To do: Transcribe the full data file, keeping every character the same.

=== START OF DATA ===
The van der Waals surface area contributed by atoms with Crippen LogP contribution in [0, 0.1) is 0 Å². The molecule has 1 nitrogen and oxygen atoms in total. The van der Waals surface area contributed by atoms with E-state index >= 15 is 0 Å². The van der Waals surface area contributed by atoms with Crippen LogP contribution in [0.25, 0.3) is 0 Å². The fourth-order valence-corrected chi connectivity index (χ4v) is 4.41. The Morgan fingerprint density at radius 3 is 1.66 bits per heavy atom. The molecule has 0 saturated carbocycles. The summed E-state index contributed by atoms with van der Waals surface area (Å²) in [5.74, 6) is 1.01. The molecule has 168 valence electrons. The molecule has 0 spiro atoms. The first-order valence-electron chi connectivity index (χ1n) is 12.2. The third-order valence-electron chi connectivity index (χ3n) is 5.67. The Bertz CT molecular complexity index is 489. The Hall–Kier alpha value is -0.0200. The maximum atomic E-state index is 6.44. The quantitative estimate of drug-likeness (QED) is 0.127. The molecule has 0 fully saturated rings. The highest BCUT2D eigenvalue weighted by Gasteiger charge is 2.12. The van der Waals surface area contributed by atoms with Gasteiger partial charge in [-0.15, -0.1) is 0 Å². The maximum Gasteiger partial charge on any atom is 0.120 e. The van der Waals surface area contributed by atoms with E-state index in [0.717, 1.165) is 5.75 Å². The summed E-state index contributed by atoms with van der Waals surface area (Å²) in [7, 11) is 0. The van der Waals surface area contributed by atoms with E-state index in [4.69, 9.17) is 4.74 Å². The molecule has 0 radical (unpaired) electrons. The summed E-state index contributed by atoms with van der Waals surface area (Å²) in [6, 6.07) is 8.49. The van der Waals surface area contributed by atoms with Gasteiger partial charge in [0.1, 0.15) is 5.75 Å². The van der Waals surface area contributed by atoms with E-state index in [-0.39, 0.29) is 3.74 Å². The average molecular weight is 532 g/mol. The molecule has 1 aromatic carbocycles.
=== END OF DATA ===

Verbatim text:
The van der Waals surface area contributed by atoms with Crippen LogP contribution in [0, 0.1) is 0 Å². The molecule has 1 nitrogen and oxygen atoms in total. The van der Waals surface area contributed by atoms with E-state index >= 15 is 0 Å². The van der Waals surface area contributed by atoms with Crippen LogP contribution in [0.25, 0.3) is 0 Å². The fourth-order valence-corrected chi connectivity index (χ4v) is 4.41. The Morgan fingerprint density at radius 3 is 1.66 bits per heavy atom. The molecule has 0 saturated carbocycles. The summed E-state index contributed by atoms with van der Waals surface area (Å²) in [5.74, 6) is 1.01. The molecule has 168 valence electrons. The molecule has 0 spiro atoms. The first-order valence-electron chi connectivity index (χ1n) is 12.2. The third-order valence-electron chi connectivity index (χ3n) is 5.67. The Bertz CT molecular complexity index is 489. The Hall–Kier alpha value is -0.0200. The maximum atomic E-state index is 6.44. The quantitative estimate of drug-likeness (QED) is 0.127. The molecule has 0 fully saturated rings. The highest BCUT2D eigenvalue weighted by Gasteiger charge is 2.12. The van der Waals surface area contributed by atoms with Gasteiger partial charge in [-0.15, -0.1) is 0 Å². The maximum Gasteiger partial charge on any atom is 0.120 e. The van der Waals surface area contributed by atoms with E-state index in [0.717, 1.165) is 5.75 Å². The summed E-state index contributed by atoms with van der Waals surface area (Å²) in [7, 11) is 0. The van der Waals surface area contributed by atoms with E-state index in [4.69, 9.17) is 4.74 Å². The molecule has 0 radical (unpaired) electrons. The summed E-state index contributed by atoms with van der Waals surface area (Å²) in [6, 6.07) is 8.49. The van der Waals surface area contributed by atoms with Gasteiger partial charge in [0.1, 0.15) is 5.75 Å². The van der Waals surface area contributed by atoms with E-state index in [-0.39, 0.29) is 3.74 Å². The average molecular weight is 532 g/mol. The molecule has 1 aromatic carbocycles.